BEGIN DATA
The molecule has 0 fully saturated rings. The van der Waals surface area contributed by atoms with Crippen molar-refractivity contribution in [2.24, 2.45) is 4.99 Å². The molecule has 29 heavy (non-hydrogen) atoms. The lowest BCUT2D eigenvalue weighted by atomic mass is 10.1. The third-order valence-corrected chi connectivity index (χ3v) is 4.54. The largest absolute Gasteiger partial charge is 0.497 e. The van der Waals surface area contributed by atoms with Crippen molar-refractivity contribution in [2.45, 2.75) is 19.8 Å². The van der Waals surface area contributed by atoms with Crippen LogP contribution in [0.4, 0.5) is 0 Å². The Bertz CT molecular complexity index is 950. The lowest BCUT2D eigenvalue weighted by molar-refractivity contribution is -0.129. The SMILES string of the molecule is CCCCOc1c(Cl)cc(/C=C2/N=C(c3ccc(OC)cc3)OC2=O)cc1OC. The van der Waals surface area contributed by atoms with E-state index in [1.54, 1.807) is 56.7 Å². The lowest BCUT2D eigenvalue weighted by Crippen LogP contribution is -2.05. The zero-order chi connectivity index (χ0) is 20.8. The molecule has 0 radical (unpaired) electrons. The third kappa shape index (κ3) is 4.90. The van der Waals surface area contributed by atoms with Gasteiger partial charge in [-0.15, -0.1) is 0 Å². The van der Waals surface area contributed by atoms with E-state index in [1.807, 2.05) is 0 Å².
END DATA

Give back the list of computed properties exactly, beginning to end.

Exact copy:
The molecule has 0 fully saturated rings. The van der Waals surface area contributed by atoms with Crippen molar-refractivity contribution in [2.24, 2.45) is 4.99 Å². The molecule has 29 heavy (non-hydrogen) atoms. The lowest BCUT2D eigenvalue weighted by atomic mass is 10.1. The third-order valence-corrected chi connectivity index (χ3v) is 4.54. The largest absolute Gasteiger partial charge is 0.497 e. The van der Waals surface area contributed by atoms with Crippen molar-refractivity contribution in [2.45, 2.75) is 19.8 Å². The van der Waals surface area contributed by atoms with Crippen LogP contribution in [0.4, 0.5) is 0 Å². The Bertz CT molecular complexity index is 950. The lowest BCUT2D eigenvalue weighted by molar-refractivity contribution is -0.129. The SMILES string of the molecule is CCCCOc1c(Cl)cc(/C=C2/N=C(c3ccc(OC)cc3)OC2=O)cc1OC. The van der Waals surface area contributed by atoms with E-state index in [1.54, 1.807) is 56.7 Å². The lowest BCUT2D eigenvalue weighted by Crippen LogP contribution is -2.05. The zero-order chi connectivity index (χ0) is 20.8. The molecule has 0 radical (unpaired) electrons. The third kappa shape index (κ3) is 4.90. The van der Waals surface area contributed by atoms with Gasteiger partial charge in [-0.15, -0.1) is 0 Å². The van der Waals surface area contributed by atoms with E-state index in [1.807, 2.05) is 0 Å².